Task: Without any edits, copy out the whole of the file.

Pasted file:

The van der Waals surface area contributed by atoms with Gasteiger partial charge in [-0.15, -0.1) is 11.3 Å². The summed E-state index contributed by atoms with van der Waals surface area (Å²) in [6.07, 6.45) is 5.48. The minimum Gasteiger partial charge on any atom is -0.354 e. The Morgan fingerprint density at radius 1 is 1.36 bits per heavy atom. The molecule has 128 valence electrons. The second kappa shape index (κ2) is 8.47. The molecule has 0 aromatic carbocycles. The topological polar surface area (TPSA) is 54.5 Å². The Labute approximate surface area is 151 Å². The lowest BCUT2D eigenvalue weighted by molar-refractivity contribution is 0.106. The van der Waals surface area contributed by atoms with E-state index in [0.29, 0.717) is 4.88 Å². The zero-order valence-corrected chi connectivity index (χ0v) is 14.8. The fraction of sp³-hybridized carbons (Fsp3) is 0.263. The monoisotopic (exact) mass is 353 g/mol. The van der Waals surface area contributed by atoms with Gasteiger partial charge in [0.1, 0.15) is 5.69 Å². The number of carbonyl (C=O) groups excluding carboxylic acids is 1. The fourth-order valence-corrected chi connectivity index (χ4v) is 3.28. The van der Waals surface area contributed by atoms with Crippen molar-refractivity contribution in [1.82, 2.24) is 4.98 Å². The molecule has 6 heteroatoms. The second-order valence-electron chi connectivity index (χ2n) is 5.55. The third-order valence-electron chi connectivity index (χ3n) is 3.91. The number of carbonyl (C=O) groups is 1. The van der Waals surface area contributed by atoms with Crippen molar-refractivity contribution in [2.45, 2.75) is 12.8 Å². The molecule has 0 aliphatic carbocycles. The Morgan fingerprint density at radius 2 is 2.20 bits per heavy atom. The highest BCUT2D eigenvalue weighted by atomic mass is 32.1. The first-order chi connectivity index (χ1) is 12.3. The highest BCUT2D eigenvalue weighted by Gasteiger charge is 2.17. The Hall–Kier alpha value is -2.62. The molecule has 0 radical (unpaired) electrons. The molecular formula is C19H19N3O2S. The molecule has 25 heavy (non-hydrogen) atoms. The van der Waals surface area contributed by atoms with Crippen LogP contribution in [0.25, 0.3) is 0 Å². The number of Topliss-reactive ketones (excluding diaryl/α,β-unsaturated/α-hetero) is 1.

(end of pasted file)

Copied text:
The van der Waals surface area contributed by atoms with Gasteiger partial charge in [-0.15, -0.1) is 11.3 Å². The summed E-state index contributed by atoms with van der Waals surface area (Å²) in [6.07, 6.45) is 5.48. The minimum Gasteiger partial charge on any atom is -0.354 e. The Morgan fingerprint density at radius 1 is 1.36 bits per heavy atom. The molecule has 128 valence electrons. The second kappa shape index (κ2) is 8.47. The molecule has 0 aromatic carbocycles. The topological polar surface area (TPSA) is 54.5 Å². The Labute approximate surface area is 151 Å². The lowest BCUT2D eigenvalue weighted by molar-refractivity contribution is 0.106. The van der Waals surface area contributed by atoms with E-state index in [0.29, 0.717) is 4.88 Å². The zero-order valence-corrected chi connectivity index (χ0v) is 14.8. The fraction of sp³-hybridized carbons (Fsp3) is 0.263. The monoisotopic (exact) mass is 353 g/mol. The van der Waals surface area contributed by atoms with Gasteiger partial charge in [0.1, 0.15) is 5.69 Å². The number of carbonyl (C=O) groups excluding carboxylic acids is 1. The fourth-order valence-corrected chi connectivity index (χ4v) is 3.28. The van der Waals surface area contributed by atoms with Crippen molar-refractivity contribution in [1.82, 2.24) is 4.98 Å². The molecule has 6 heteroatoms. The second-order valence-electron chi connectivity index (χ2n) is 5.55. The third-order valence-electron chi connectivity index (χ3n) is 3.91. The number of carbonyl (C=O) groups is 1. The van der Waals surface area contributed by atoms with Crippen molar-refractivity contribution in [2.45, 2.75) is 12.8 Å². The molecule has 0 aliphatic carbocycles. The Morgan fingerprint density at radius 2 is 2.20 bits per heavy atom. The highest BCUT2D eigenvalue weighted by atomic mass is 32.1. The first-order chi connectivity index (χ1) is 12.3. The highest BCUT2D eigenvalue weighted by Gasteiger charge is 2.17. The Hall–Kier alpha value is -2.62. The molecule has 0 radical (unpaired) electrons. The molecular formula is C19H19N3O2S. The molecule has 25 heavy (non-hydrogen) atoms. The van der Waals surface area contributed by atoms with Crippen LogP contribution in [0.25, 0.3) is 0 Å². The number of Topliss-reactive ketones (excluding diaryl/α,β-unsaturated/α-hetero) is 1.